PHNOM PENH: After losing his appeal against a genocide conviction, the last surviving Khmer Rouge leader was moved to a Cambodian state jail to serve two life terms, prosecutors said Wednesday (Feb 1).
Khieu Samphan was given a life sentence and a genocide conviction in 2018 by a court in the monarchy that is supported by the UN.
The 91-year-old served as the chief of state for the homicidal communist government that, in the 1970s, wiped out a fourth of the people of Cambodia in less than four years.
In 2014, the court also sentenced Khieu Samphan and “Brother Number Two” Nuon Chea to life in prison for crimes against humanity. Nuon Chea passed away in 2019.
Khieu Samphan was taken into custody in 2007 and held there in a special facility.
Khieu Samphan was transported to Kandal Provincial Prison on January 30, 2023, according to a statement released by the prosecution on Wednesday.
Khieu Samphan’s incarceration circumstances are “suitable for someone of his advanced age, limited mobility, and state of health,” the judicial authorities said, adding that they have “taken steps to assure that.”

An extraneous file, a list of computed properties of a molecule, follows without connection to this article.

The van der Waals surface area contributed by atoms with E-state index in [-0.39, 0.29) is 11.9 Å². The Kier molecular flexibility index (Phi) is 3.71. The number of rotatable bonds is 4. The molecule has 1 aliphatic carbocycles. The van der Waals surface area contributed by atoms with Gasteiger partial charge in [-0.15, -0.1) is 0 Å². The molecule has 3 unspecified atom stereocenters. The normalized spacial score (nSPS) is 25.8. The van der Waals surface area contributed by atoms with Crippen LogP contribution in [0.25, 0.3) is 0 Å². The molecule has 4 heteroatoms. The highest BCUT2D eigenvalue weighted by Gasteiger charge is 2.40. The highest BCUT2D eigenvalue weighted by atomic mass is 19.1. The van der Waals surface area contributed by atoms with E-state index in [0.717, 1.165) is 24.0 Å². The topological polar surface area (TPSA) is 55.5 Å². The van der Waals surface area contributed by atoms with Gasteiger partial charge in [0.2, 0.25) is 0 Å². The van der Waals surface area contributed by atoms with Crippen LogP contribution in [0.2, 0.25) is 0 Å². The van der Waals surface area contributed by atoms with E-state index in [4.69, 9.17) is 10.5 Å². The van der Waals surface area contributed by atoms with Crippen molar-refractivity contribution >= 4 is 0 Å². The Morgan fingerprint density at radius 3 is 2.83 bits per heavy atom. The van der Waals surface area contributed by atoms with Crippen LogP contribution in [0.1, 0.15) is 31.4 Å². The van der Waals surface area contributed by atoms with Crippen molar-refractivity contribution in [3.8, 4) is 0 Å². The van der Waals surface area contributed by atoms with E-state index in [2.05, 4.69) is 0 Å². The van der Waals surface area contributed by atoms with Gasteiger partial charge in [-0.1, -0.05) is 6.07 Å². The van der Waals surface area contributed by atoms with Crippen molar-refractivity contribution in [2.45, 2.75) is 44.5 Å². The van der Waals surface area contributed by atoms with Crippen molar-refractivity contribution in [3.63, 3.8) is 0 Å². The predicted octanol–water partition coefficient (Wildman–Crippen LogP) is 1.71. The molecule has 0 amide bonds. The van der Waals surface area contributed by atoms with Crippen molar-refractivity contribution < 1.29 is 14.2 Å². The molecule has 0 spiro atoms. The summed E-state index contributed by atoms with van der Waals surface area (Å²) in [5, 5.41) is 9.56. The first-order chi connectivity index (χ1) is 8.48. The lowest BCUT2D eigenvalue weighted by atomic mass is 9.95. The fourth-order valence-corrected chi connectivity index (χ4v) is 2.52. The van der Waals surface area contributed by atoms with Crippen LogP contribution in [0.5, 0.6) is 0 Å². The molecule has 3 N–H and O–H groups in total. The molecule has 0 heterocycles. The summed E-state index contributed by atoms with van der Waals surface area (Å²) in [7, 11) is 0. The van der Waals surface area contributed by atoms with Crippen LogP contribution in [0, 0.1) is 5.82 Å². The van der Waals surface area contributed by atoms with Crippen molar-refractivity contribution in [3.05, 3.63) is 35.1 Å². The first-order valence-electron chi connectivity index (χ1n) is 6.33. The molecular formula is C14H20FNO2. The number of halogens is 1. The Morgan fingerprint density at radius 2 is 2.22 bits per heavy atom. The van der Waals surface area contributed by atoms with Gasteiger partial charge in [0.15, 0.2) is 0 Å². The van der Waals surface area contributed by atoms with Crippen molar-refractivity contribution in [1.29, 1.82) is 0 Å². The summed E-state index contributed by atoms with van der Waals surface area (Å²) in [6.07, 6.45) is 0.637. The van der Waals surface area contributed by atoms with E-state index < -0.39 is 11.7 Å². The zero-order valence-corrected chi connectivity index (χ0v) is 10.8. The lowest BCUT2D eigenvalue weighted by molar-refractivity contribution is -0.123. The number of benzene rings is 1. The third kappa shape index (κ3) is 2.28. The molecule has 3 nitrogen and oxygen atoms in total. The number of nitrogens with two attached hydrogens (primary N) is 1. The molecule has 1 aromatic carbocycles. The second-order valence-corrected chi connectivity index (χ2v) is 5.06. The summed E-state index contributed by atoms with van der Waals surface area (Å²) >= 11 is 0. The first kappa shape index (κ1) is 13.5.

From Phnom Penh, the prison is about a 20-minute drive away.
Khieu Samphan appeared in court in September and sat bent in a wheelchair in the dock while paying close attention to the lengthy decision through headphones.
His genocide conviction pertains to the Khmer Rouge’s internal treasonous adversaries, the Vietnamese ethnic minority.
The Khmer Rouge, which killed over two million people between 1975 and 1979 through starvation, torture, forced labor, and mass executions, was brought to justice by a hybrid court that included both Cambodian and international judges.
The “Brother Number One” of the regime, Pol Pot, passed away in 1998 before the court was founded, thus he never had to face justice.